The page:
DoD an Integral Player in President's Race Initiative
By Paul Stone
American Forces Press Service
WASHINGTON, Feb. 12, 1998 "When it comes to the subject of race, whites are talking to whites, blacks to blacks and Hispanics to Hispanics. But we aren't talking to each other."
That, according to William Leftwich III, is a key problem with American race relations today. And he's working hard to change it.
Leftwich is DoD's deputy assistant secretary of defense for equal opportunity. He's also the Pentagon's point man for the President's Initiative on Race. A White House program begun last summer, the initiative seeks to explore race issues in America and to encourage dialogue between people of different racial and ethnic backgrounds.
As DoD's coordinator, Leftwich has been traveling across the country hosting "One America" meetings in selected cities. These meetings bring together community members from different races, ethnic groups and socioeconomic classes. Their main purpose, as Leftwich said, is to give all races a forum in which they can begin to talk to each other instead of only among themselves.
Participants typically include community leaders actively involved in racial issues. But Leftwich said planners are careful to include "the grassroots person -- the person who may not have the cornerstone position in the community, but understands what's happening and has the ability to articulate it."
"You don't have to have a Ph.D to come up with the right solutions," he said.
Leftwich has already hosted several meetings, including one in Florida, California and at the Pentagon. Others are planned for Boston, Balitmore, Chicago, Atlanta and Seattle, just to name a few. While most are in civilian communities, meetings are also planned for Fort Carson, Colo., and the U.S. Military Academy at West Point, N.Y.
DoD is involved in the effort because President Clinton requested all federal agencies to support the project, which allows more meetings and increased public participation. Leftwich said the president's initiative is long overdue.
"It's been a long time since we've had serious dialogue about race relations in this country, perhaps not since Martin Luther King's death [in 1968]," he said. "We've had short-lived discussions after racial flare-ups over specific events, but not an extended dialogue designed to look for common ground and solutions.
"There's been an evolution in that we don't interact with people who are different than us. So when it comes time for us to consider these issues of race, we've had no exchange of philosophies or ideas. It puts us on the short side of understanding each other.
"While we may not be able to get to a point where we are family, we need to be family-like," he continued. "Being family-like is being in an environment in which we talk to one another about the real issues we're confronted with."
He sees DoD's participation in the president's initiative as natural, given the military's history as a leader in integration and race relations.
"We feel we work harder at it than anyone," Leftwich said. He cited the intense training provided at DoD's equal opportunity school at Patrick Air Force Base, Fla., as well as the programs operated by the individual services.
"We focus on the tough issues of discrimination, sexual harassment, extremist activities, and how we can become smarter to reduce the number of events," he said. "We'll compare our training to any organization in the country. And when you look at our diversification, we'll compare that to any Fortune 500 company as well."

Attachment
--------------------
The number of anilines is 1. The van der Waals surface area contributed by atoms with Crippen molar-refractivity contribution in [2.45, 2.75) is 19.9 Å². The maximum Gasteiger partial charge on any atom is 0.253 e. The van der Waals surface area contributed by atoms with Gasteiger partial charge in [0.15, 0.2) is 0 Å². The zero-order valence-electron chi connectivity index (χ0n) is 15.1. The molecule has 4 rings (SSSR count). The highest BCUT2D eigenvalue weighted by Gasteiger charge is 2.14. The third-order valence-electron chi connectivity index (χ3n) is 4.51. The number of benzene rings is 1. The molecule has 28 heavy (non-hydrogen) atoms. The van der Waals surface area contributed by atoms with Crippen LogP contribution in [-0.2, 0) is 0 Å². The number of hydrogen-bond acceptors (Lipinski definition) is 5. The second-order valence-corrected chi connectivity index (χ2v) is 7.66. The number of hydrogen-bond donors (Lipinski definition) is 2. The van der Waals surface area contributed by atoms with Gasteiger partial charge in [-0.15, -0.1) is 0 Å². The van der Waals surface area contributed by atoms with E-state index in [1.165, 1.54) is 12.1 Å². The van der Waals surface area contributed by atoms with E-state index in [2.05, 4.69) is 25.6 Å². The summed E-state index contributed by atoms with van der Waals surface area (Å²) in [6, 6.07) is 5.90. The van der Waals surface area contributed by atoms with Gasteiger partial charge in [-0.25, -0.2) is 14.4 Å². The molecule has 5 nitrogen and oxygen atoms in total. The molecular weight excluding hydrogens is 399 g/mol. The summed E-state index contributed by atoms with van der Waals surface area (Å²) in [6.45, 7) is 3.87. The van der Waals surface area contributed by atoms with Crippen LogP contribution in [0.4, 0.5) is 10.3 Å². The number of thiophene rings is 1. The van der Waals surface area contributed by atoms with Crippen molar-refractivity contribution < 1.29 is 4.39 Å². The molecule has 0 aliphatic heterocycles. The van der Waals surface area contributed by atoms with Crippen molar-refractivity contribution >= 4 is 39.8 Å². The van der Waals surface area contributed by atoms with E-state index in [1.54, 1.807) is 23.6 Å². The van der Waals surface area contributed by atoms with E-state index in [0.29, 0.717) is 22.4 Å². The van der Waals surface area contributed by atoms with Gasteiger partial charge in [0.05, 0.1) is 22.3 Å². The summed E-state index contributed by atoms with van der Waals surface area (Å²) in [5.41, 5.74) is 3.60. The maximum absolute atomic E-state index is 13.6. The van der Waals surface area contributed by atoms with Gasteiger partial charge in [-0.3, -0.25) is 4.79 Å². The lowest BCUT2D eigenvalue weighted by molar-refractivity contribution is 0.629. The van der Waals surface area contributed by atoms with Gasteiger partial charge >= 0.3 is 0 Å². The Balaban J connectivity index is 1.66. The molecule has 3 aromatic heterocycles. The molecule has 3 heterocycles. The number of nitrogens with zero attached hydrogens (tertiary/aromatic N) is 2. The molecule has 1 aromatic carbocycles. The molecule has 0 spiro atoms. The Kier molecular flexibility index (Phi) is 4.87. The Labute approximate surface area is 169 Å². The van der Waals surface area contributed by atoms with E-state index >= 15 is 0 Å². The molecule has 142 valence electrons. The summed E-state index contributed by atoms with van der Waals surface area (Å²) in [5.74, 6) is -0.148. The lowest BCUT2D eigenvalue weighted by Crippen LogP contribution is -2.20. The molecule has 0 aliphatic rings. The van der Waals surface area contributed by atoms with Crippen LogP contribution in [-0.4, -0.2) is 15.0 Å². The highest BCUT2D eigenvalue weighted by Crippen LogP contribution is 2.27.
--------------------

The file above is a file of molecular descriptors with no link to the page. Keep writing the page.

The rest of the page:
While DoD has come under close scrutiny in recent years for a series of high-profile sexual harassment and extremist cases, Leftwich said, equal opportunity and race relations in the military remain strong.
"We are a reflection of society. That's where we get our service members. But I think we have a better mechanism to address, engage and start to deal with the problems," he said. "What we do is bear down. We continue to focus and intensify our efforts to make sure people get the message about how we need to conduct ourselves, and how we need to treat our fellow team members."
Leftwich said DoD's success with integration and equal opportunity have dividends people could not have imagined. Using Bosnia as example, he said U.S. forces, by their very presence, are showing the Bosnian people and leaders it's possible to work effectively and prosper, despite different ethnicity, race or ideology.
"They can look at our forces, which include blacks, whites, Asians, Hispanics, as well as females, and see how well we work together," he said. "There's a strong message being communicated."
One America meetings are producing an interesting exchange of ideas and communitywide enthusiasm and energy, but, Leftwich said, don't look for any immediate changes in DoD policies and programs.
The president's initiative is a multiyear program, with the first year focusing only on the community meetings and fact finding. Still, Leftwich is always on the lookout for innovative ideas.
"If we find something good, I'm going to do my best to implement it and give it life here at the Department of Defense," he said. "Because in order to be a leader in this area -- and we've been a leader for the last 50-some-odd years -- we need to do that. If it's good, we want to be first to make it happen."
For now, however, Leftwich said, he is both honored and excited about being involved in the race initiative -- an initiative he believes could create a new era in race relations.
"The reality of it is, no one's going anywhere. Whites aren't going back to Europe. I'm not going back to the West Indies or Africa. Hispanics are not going back to Mexico," he said. "What we have here is a golden opportunity to perfect this democracy with what we have."